Practicing as a mental health clinician over the past few years has felt like running in an ultra-marathon. Not that I would ever voluntarily participate in such an endeavor. But I similarly did not voluntarily choose to confront the myriad of hurdles to clinical work since 2020: a global pandemic and its associated challenges, political and economic upheaval, heightened awareness of systemic racial violence, and continuing threats of war.
As a clinician, you’re likely well aware that the need and demand for mental health treatment has increased dramatically as a result. My practice has been full for over a year. Despite having discontinued all of my marketing, I still receive frequent inquiries, both from potential clients and other providers, because it is so difficult to locate mental health providers whose caseloads aren’t also full. Unfortunately, this isn’t unique to my geographical or specialty area. While the demand for services has increased, so has the number of mental health providers exiting the field. The American Psychological Association (APA, 2022) reported on the results of their national 2022 COVID-19 Practitioner Impact Survey. Some of the relevant lowlights include:
Although the APA survey focused on psychologists, it’s reasonable to assume that similar trends exist for other mental health care providers.
While our clinical practices are booming, the personal toll is significant. The APA survey noted that 45% of psychologists endorsed feeling burned out. The reality is that providers are trying their best to meet their clients’ needs while facing the same myriad of public health stressors. I know many effective CBT interventions, but that doesn’t always combat my anxiety when a family member gets diagnosed with COVID-19 or my retirement account plummets.It’s hard to keep my own mood in check when the news reports the death toll from the latest mass shooting or the most recent victim of race-based violence.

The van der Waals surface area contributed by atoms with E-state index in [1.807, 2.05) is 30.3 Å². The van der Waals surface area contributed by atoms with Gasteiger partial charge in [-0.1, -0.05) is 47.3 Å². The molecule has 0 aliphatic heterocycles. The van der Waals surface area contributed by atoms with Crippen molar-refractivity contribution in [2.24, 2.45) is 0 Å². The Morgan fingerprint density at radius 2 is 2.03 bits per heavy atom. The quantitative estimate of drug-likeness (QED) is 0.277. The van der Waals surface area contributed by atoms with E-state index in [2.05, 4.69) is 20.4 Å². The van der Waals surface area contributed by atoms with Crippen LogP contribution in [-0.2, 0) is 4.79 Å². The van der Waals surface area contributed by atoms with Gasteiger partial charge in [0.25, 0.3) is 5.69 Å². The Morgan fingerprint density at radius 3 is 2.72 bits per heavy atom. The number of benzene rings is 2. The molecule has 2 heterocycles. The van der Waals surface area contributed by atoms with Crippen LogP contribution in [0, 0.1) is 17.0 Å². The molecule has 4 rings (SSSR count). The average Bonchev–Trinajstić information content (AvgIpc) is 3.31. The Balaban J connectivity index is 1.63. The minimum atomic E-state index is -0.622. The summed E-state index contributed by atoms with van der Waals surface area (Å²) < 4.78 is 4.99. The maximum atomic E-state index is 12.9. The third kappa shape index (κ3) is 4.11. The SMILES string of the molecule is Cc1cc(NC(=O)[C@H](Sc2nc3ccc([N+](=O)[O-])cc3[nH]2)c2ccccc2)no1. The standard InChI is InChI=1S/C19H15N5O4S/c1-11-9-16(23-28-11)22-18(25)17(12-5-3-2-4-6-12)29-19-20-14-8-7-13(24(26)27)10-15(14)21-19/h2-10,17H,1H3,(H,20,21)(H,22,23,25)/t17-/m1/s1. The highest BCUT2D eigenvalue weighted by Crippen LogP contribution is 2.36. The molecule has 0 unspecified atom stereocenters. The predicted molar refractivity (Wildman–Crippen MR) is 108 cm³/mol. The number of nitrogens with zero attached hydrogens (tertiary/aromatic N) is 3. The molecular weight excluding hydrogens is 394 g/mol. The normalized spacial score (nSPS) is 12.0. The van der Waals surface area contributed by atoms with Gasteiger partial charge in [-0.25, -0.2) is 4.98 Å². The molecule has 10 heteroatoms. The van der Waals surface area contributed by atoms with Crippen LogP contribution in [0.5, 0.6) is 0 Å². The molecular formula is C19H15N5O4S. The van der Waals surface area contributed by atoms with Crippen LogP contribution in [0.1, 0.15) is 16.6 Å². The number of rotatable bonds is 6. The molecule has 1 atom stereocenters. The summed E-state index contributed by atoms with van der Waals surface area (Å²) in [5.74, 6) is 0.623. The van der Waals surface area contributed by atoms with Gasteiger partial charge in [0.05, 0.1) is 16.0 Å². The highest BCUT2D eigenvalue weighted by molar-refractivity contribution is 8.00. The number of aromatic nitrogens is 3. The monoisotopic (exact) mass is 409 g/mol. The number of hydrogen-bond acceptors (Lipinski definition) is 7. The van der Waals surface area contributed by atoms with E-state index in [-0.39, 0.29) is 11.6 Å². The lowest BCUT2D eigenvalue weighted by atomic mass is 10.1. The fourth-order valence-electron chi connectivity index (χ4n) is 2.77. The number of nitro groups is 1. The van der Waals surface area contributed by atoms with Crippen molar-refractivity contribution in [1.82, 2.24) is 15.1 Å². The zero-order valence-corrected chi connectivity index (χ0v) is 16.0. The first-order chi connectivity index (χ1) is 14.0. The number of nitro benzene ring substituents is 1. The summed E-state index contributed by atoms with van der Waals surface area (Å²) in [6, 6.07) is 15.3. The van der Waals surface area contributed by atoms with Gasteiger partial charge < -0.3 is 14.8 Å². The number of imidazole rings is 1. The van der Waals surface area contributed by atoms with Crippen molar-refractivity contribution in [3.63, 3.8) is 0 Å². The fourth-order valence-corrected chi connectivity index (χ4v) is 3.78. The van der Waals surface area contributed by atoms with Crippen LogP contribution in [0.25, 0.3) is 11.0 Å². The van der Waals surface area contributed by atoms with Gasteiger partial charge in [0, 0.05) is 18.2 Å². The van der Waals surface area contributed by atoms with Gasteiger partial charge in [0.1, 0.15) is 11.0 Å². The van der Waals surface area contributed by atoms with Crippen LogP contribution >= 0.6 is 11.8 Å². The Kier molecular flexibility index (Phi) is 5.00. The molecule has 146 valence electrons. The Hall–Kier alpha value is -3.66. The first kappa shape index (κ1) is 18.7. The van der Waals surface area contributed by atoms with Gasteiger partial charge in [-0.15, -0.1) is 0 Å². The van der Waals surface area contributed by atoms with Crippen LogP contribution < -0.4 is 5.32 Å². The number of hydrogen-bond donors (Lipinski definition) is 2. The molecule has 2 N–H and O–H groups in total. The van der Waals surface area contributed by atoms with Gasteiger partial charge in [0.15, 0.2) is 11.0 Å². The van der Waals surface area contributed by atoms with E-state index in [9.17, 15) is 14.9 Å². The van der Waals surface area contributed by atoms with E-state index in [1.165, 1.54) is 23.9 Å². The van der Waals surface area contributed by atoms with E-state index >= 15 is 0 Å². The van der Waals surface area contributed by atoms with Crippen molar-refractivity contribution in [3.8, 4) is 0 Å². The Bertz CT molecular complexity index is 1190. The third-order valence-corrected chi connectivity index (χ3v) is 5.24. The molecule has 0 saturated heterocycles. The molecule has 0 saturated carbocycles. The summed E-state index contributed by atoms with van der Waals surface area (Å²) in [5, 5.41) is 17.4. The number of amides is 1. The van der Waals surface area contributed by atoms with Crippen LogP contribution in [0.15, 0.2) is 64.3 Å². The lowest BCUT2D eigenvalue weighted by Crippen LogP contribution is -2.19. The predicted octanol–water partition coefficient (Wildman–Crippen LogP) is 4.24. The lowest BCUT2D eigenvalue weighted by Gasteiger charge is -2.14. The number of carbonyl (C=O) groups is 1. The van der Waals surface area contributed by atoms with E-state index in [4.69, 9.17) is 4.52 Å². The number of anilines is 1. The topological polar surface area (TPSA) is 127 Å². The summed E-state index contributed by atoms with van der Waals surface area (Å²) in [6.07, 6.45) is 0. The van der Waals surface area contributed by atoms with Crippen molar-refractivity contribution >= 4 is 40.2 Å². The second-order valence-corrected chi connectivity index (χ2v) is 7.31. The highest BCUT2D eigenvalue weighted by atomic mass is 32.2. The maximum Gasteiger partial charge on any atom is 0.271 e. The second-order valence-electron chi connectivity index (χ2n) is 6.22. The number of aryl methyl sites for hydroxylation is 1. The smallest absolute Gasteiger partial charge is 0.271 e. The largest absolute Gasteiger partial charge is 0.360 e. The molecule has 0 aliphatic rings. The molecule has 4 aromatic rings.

How do we balance our innate desire to help others with our own self-care? How do we deliver high quality care while adapting to the ever changing needs of both our patients and ourselves? How do we begin to address the impact of mass trauma events?
These questions influenced our planning for the Center for Deployment Psychology’s 3rd Annual Evidence-Based Psychotherapy (EBP) Conference. It is well known that we value evidence-based practices at CDP. But my colleagues and I have first-hand experience with the challenges in delivering EBPs in the context of multiple public health crises. With potentially selfish motivation, we sought to collaborate with experts who could advise us on how to deliver high-quality treatment despite the multiple obstacles we face and to answer the questions posed above.
I’m proud to share that our 2023 EBP Conference is subtitled “Answering the Call with Focus, Flexibility, and Fidelity: Implementing EBPs in the Wake of Public Health Crises.” I’m personally eager to learn more about how the PACEs framework can shape recovery in vulnerable populations, as well as get a timely update on the workforce capacity of mental health care professionals.
If you’ve been feeling similarly challenged or burned out as a clinician, you may find this year’s topics professionally relevant. Consider joining us on 11 May for this virtual conference. The low cost registration ($20) includes CE credits and several pre-meeting EBP workshops are open for registration as well. You can find out more information (and watch recordings of our past EBP Conferences) here: https://deploymentpsych.org/EBPConference
May the odds be ever in our favor while we run this ultra-marathon.
The opinions in CDP Staff Perspective blogs are solely those of the author and do not necessarily reflect the opinion of the Uniformed Services University of the Health Science or the Department of Defense.
Carin Lefkowitz, Psy.D., is a clinical psychologist and Senior Military Behavioral Health Psychologist at the Center for Deployment Psychology (CDP) at the Uniformed Services University of the Health Sciences in Bethesda, Maryland.
American Psychological Association. (November 2022). Psychologists struggle to meet demand amid mental health crisis: 2022 COVID-19 provider impact survey.